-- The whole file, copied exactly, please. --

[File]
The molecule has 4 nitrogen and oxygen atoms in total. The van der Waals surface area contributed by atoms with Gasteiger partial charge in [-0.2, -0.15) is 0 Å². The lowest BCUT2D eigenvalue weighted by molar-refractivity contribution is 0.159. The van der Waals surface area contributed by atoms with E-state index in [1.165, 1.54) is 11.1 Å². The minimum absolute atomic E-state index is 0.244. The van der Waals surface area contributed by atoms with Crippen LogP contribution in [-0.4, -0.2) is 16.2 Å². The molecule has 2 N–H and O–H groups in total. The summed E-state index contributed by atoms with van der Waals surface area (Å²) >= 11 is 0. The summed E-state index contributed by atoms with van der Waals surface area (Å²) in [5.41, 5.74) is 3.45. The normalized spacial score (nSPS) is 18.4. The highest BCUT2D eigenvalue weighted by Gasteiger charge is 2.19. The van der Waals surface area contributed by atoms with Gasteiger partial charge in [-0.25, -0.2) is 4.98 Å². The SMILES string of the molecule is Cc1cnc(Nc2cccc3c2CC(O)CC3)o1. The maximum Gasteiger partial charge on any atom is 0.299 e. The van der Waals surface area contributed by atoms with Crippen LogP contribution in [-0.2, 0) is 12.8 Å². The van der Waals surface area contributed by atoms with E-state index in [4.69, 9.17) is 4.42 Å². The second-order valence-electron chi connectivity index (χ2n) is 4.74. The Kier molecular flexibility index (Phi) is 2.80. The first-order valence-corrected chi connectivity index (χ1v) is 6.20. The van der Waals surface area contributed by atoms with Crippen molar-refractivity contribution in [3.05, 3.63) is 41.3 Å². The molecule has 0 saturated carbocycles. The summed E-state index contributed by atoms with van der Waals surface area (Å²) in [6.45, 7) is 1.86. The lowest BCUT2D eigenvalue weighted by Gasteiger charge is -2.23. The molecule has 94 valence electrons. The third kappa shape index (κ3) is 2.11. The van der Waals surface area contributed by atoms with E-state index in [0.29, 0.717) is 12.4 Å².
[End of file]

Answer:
The molecule has 4 nitrogen and oxygen atoms in total. The van der Waals surface area contributed by atoms with Gasteiger partial charge in [-0.2, -0.15) is 0 Å². The lowest BCUT2D eigenvalue weighted by molar-refractivity contribution is 0.159. The van der Waals surface area contributed by atoms with E-state index in [1.165, 1.54) is 11.1 Å². The minimum absolute atomic E-state index is 0.244. The van der Waals surface area contributed by atoms with Crippen LogP contribution in [-0.4, -0.2) is 16.2 Å². The molecule has 2 N–H and O–H groups in total. The summed E-state index contributed by atoms with van der Waals surface area (Å²) >= 11 is 0. The summed E-state index contributed by atoms with van der Waals surface area (Å²) in [5.41, 5.74) is 3.45. The normalized spacial score (nSPS) is 18.4. The highest BCUT2D eigenvalue weighted by Gasteiger charge is 2.19. The van der Waals surface area contributed by atoms with Gasteiger partial charge in [-0.25, -0.2) is 4.98 Å². The SMILES string of the molecule is Cc1cnc(Nc2cccc3c2CC(O)CC3)o1. The maximum Gasteiger partial charge on any atom is 0.299 e. The van der Waals surface area contributed by atoms with Crippen LogP contribution in [-0.2, 0) is 12.8 Å². The van der Waals surface area contributed by atoms with E-state index in [4.69, 9.17) is 4.42 Å². The second-order valence-electron chi connectivity index (χ2n) is 4.74. The Kier molecular flexibility index (Phi) is 2.80. The first-order valence-corrected chi connectivity index (χ1v) is 6.20. The van der Waals surface area contributed by atoms with Crippen molar-refractivity contribution in [3.05, 3.63) is 41.3 Å². The molecule has 0 saturated carbocycles. The summed E-state index contributed by atoms with van der Waals surface area (Å²) in [6.45, 7) is 1.86. The lowest BCUT2D eigenvalue weighted by Gasteiger charge is -2.23. The molecule has 94 valence electrons. The third kappa shape index (κ3) is 2.11. The van der Waals surface area contributed by atoms with E-state index in [0.29, 0.717) is 12.4 Å².